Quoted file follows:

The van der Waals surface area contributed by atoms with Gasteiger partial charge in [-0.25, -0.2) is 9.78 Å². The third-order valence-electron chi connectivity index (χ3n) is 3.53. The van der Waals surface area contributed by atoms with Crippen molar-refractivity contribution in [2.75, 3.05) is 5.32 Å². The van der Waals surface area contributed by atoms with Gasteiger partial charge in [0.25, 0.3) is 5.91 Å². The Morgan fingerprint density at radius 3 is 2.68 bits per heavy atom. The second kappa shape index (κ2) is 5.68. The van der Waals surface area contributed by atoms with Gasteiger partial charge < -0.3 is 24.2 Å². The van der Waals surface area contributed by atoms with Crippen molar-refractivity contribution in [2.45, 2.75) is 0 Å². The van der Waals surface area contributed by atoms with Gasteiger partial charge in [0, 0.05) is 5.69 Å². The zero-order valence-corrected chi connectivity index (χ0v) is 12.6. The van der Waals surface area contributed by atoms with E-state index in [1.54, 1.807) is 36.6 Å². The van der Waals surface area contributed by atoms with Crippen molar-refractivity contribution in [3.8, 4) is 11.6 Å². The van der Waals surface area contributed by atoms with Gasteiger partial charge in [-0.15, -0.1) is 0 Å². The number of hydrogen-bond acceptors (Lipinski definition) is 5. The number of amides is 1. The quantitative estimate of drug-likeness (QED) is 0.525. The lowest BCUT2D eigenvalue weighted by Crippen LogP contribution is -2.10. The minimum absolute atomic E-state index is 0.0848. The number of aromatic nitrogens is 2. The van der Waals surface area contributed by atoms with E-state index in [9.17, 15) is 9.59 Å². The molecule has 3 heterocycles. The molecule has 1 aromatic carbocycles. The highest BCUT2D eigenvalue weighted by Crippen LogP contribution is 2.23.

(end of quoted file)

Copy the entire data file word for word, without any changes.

The van der Waals surface area contributed by atoms with Gasteiger partial charge in [-0.25, -0.2) is 9.78 Å². The third-order valence-electron chi connectivity index (χ3n) is 3.53. The van der Waals surface area contributed by atoms with Crippen molar-refractivity contribution in [2.75, 3.05) is 5.32 Å². The van der Waals surface area contributed by atoms with Gasteiger partial charge in [0.25, 0.3) is 5.91 Å². The Morgan fingerprint density at radius 3 is 2.68 bits per heavy atom. The second kappa shape index (κ2) is 5.68. The van der Waals surface area contributed by atoms with Gasteiger partial charge < -0.3 is 24.2 Å². The van der Waals surface area contributed by atoms with Crippen molar-refractivity contribution in [2.45, 2.75) is 0 Å². The van der Waals surface area contributed by atoms with Gasteiger partial charge in [0, 0.05) is 5.69 Å². The zero-order valence-corrected chi connectivity index (χ0v) is 12.6. The van der Waals surface area contributed by atoms with E-state index in [1.54, 1.807) is 36.6 Å². The van der Waals surface area contributed by atoms with Crippen molar-refractivity contribution in [3.8, 4) is 11.6 Å². The van der Waals surface area contributed by atoms with Gasteiger partial charge in [-0.15, -0.1) is 0 Å². The number of hydrogen-bond acceptors (Lipinski definition) is 5. The number of amides is 1. The quantitative estimate of drug-likeness (QED) is 0.525. The lowest BCUT2D eigenvalue weighted by Crippen LogP contribution is -2.10. The minimum absolute atomic E-state index is 0.0848. The number of aromatic nitrogens is 2. The van der Waals surface area contributed by atoms with E-state index in [9.17, 15) is 9.59 Å². The molecule has 3 heterocycles. The molecule has 1 aromatic carbocycles. The highest BCUT2D eigenvalue weighted by Crippen LogP contribution is 2.23.